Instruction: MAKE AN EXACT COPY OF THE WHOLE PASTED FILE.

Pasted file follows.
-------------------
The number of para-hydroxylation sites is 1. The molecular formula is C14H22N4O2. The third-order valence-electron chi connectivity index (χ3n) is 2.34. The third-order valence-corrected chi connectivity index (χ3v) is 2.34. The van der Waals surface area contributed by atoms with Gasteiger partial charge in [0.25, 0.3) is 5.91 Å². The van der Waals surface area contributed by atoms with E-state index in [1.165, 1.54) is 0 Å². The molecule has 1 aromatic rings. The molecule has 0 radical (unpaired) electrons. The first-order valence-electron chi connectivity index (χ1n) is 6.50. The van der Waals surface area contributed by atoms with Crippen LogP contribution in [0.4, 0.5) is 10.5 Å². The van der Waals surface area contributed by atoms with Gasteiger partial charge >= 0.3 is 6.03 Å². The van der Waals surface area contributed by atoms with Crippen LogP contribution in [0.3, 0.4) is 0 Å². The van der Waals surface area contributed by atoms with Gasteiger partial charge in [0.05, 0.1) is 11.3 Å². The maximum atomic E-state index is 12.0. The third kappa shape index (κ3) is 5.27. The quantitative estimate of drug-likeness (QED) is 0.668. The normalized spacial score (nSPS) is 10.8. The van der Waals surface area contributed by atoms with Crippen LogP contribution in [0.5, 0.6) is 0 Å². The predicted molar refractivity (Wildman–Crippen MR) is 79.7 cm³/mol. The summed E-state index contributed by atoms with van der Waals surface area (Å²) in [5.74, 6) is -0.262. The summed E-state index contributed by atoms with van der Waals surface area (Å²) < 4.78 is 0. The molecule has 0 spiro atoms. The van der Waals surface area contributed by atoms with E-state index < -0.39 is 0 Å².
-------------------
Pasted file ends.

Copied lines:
The number of para-hydroxylation sites is 1. The molecular formula is C14H22N4O2. The third-order valence-electron chi connectivity index (χ3n) is 2.34. The third-order valence-corrected chi connectivity index (χ3v) is 2.34. The van der Waals surface area contributed by atoms with Gasteiger partial charge in [0.25, 0.3) is 5.91 Å². The van der Waals surface area contributed by atoms with E-state index in [1.165, 1.54) is 0 Å². The molecule has 1 aromatic rings. The molecule has 0 radical (unpaired) electrons. The first-order valence-electron chi connectivity index (χ1n) is 6.50. The van der Waals surface area contributed by atoms with Crippen LogP contribution in [0.4, 0.5) is 10.5 Å². The van der Waals surface area contributed by atoms with Gasteiger partial charge >= 0.3 is 6.03 Å². The van der Waals surface area contributed by atoms with Crippen LogP contribution in [0.3, 0.4) is 0 Å². The van der Waals surface area contributed by atoms with Gasteiger partial charge in [0.05, 0.1) is 11.3 Å². The maximum atomic E-state index is 12.0. The third kappa shape index (κ3) is 5.27. The quantitative estimate of drug-likeness (QED) is 0.668. The normalized spacial score (nSPS) is 10.8. The van der Waals surface area contributed by atoms with Crippen LogP contribution in [0.5, 0.6) is 0 Å². The predicted molar refractivity (Wildman–Crippen MR) is 79.7 cm³/mol. The summed E-state index contributed by atoms with van der Waals surface area (Å²) in [5.74, 6) is -0.262. The summed E-state index contributed by atoms with van der Waals surface area (Å²) < 4.78 is 0. The molecule has 0 spiro atoms. The van der Waals surface area contributed by atoms with E-state index < -0.39 is 0 Å².